In other industries like healthcare, a lot of emphasis is given to work experience and certifications. In Jhana’s case, she had to take the US Licensure Exam for Physical Therapists first in order to qualify for the job she was applying for. However, she mentions that, “as long as you hold a PT license in the US, [the] interview will be light.” So, make sure that you have the necessary trainings and certifications, and that your past work experiences show that you’re an exemplary employee. Once you have that covered, the interview will be a breeze.
Most interviews for international jobs are usually done by phone or via Skype, unless the employer flies you to their country or they come here to the Philippines to recruit talents, like what Jhana experienced. Nevertheless, it’s important be on your best professional self when you’re doing phone or Skype interviews. Here are other pointers to remember:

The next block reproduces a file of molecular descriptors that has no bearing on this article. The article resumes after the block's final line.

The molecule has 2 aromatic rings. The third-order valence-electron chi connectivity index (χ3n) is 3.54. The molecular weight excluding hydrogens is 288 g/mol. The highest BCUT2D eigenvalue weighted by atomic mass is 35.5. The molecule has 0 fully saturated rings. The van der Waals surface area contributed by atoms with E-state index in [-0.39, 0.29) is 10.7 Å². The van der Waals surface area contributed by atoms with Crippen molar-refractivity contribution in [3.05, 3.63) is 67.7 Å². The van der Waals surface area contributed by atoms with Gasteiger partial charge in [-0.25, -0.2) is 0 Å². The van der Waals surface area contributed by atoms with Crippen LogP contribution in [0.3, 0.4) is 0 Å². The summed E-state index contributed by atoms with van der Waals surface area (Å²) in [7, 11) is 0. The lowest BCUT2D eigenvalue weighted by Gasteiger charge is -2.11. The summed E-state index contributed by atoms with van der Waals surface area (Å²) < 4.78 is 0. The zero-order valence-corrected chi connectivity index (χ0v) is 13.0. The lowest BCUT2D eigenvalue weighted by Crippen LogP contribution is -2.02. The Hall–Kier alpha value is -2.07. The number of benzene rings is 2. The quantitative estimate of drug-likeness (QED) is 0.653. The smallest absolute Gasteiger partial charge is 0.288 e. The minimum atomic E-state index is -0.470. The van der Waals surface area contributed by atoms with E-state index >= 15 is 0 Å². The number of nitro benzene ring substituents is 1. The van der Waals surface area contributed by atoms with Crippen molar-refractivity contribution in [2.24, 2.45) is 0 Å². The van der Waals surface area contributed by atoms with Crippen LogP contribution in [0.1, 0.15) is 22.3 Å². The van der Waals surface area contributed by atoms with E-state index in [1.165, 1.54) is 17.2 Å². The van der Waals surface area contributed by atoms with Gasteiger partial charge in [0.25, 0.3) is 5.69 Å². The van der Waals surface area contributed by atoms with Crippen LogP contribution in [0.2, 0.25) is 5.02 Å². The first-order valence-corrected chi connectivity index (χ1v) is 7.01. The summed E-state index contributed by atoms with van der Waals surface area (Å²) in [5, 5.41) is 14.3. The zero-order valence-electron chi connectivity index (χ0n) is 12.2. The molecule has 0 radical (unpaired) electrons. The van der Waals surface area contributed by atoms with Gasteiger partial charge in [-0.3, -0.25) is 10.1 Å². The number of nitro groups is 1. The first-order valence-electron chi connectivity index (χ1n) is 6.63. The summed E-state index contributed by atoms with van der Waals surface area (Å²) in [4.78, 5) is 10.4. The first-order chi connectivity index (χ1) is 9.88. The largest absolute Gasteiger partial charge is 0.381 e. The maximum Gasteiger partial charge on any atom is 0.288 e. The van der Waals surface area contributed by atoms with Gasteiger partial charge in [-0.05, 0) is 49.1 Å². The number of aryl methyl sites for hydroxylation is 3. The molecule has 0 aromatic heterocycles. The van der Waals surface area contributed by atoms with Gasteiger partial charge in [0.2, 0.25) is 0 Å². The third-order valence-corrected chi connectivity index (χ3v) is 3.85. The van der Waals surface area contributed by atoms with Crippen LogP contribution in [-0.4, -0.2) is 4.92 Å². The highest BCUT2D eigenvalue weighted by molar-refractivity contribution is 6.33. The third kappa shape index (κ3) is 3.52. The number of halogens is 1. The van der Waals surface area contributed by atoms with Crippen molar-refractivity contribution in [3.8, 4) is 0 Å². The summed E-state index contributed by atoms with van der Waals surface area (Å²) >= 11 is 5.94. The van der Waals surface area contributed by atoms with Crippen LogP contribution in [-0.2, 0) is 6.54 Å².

- Dress up for your Skype interview, especially if you’re doing a video call. It doesn’t matter if you’re about to go to bed--the employer expects you to look polished and professional during an interview. Remember, first impressions last.
- Make sure that you’re in a conducive, quiet place, and that you have a good connection or phone signal before the interview begins. Noisy surroundings, technical problems, and choppy lines can waste a lot of time, leave a bad impression on the employer, and wreck the entire interview.
- Stand up and smile during a phone interview. Being on your feet helps you focus better and smiling brings energy and enthusiasm to your voice.